WASHINGTON (Reuters) - Afghanistan’s government has agreed to postpone President Ashraf Ghani’s inauguration to a second term, the United States said on Tuesday as it declined to recognise competing election victory claims by Ghani and his chief political foe.
The postponement could allow more time for U.S. diplomats and others to mediate a resolution to a political crisis that threatens a peace process due to see the United States and the Taliban sign an accord this weekend on a U.S. troop withdrawal.
U.S. President Donald Trump has made an end to foreign wars a major goal. But Afghanistan’s political crisis could deprive him of a significant foreign policy win as he seeks re-election in November.
On Feb. 18, Afghanistan’s Independent Election Commission said that Ghani won 50.64% of a Sept. 28 vote beset by allegations of rigging, technical problems and other irregularities. It named his opponent, Afghanistan Chief Executive Abdullah Abdullah, runner-up with 39.52%.
Abdullah rejected the results, claimed to be the victor and vowed to name a parallel government.
Abdullah’s spokesman Fraidoon Khwazoon told Reuters by phone on Tuesday that the “the swearing in ceremony” of Ghani and Abdullah would be postponed for two weeks “in order to support the peace process.”
A Ghani spokesman declined to comment.
U.S. State Department spokeswoman Morgan Ortagus said in a statement that the United States “notes” the results announced in Ghani’s favour. But she stopped short of recognising either man’s victory claim.
Instead, she said that “concerns have been raised about the election process” and that Washington expected the issues “to be handled in accordance with constitutional and legal procedures.”
The United States, she said, sought the formation of an “inclusive” government representing all Afghans, and called on political leaders to ensure that political debate was calm and “free from the use or threat of violence.”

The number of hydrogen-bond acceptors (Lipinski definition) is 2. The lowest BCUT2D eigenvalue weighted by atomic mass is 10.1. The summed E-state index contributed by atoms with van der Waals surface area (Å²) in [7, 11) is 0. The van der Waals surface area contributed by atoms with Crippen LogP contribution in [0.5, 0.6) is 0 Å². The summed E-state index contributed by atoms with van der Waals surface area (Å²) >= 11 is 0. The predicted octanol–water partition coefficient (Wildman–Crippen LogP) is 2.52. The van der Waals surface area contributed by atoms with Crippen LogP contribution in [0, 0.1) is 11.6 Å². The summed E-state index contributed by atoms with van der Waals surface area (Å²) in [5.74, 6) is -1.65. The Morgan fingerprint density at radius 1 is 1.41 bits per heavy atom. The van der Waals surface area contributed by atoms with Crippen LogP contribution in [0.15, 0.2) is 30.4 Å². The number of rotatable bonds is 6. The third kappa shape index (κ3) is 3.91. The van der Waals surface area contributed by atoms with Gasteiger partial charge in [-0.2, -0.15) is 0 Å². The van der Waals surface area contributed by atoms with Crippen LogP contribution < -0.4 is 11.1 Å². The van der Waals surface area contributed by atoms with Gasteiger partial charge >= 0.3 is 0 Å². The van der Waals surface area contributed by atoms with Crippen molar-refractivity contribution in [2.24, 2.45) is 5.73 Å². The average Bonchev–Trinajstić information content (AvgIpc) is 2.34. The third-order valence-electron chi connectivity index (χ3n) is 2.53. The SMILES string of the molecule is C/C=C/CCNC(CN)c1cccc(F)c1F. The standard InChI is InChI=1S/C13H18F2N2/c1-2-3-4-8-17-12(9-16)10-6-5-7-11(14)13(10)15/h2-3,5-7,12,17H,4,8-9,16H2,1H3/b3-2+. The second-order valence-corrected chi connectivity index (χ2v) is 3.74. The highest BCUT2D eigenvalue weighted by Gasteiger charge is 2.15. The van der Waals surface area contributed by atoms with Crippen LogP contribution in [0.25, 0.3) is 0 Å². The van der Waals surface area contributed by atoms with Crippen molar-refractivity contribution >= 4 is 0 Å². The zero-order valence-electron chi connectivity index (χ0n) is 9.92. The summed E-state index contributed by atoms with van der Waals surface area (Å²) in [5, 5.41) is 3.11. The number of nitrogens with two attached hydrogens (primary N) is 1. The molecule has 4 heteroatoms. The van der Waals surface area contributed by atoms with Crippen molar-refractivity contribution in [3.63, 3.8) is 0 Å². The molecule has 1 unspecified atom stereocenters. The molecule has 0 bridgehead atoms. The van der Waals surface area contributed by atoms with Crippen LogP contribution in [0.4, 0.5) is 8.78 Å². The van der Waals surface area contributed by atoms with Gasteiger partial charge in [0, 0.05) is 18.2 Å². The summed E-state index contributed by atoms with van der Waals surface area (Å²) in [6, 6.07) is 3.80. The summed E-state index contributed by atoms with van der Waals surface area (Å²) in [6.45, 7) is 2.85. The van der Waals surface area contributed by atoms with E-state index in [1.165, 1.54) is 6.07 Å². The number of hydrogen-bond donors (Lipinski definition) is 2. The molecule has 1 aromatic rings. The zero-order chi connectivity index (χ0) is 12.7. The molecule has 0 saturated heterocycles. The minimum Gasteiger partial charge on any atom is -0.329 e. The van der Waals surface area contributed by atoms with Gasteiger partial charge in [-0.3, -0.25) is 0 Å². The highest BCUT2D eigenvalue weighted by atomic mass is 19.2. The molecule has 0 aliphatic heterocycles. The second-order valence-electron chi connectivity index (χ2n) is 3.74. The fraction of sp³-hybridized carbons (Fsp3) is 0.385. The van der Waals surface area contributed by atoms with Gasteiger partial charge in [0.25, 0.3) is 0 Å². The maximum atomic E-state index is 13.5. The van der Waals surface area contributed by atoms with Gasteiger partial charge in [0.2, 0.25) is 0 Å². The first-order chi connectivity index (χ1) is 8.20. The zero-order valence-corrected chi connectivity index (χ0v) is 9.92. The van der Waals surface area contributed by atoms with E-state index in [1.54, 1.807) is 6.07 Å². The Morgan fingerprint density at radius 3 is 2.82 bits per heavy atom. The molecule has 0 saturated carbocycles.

Those leaders also should “desist from taking destabilising actions,” including establishing unconstitutional “parallel government structures,” Ortagus said in comments directed at Abdullah.
The Ghani government, she said, agreed to postpone his inauguration for a second five-year term - set for Thursday - to provide time to settle the crisis and the appointment of a delegation to hold peace talks with the Taliban, she said.
On Monday, two sources told Reuters the United States wanted Ghani to defer his inauguration, concerned it would fuel the election crisis and threaten the peace process.
U.S. Secretary of State Mike Pompeo questioned the election results.
Asked if the United States had a role to play in the Afghan political crisis, Pompeo told reporters that the chief U.S. mission was security.
“There’s an Afghan Constitution. We want to make sure it’s followed ... validate that those elections were free and fair and accurate and the tally was right” he continued.
“We’re on the cusp of an enormous, enormous political opportunity,” Pompeo said, saying Washington would not let any group “spoil it.”
Pompeo’s comments put Washington at odds with its European allies, many of which have troops in Afghanistan. The 27-member European Union recognised Ghani’s re-election victory on Feb. 19.
The crisis threatens a U.S.-led process to end decades of war in Afghanistan that was boosted this week with a seven-day reduction in violence. Signing of the U.S. troop withdrawal deal would be followed by inter-Afghan peace talks.
Washington would sign the agreement on Saturday with the Taliban if the reduction in violence was successful, Pompeo said. He also said Washington expected the peace talks between the Taliban and a delegation comprising government, opposition and civil society members to lead to a new government.
Reporting by Humeyra Pamuk and Jonathan Landay; Additional reporting by Arshad Mohammed in Washington and Abdul Qadir Seddiqi in Kabul; Editing by Lisa Shumaker and Grant McCool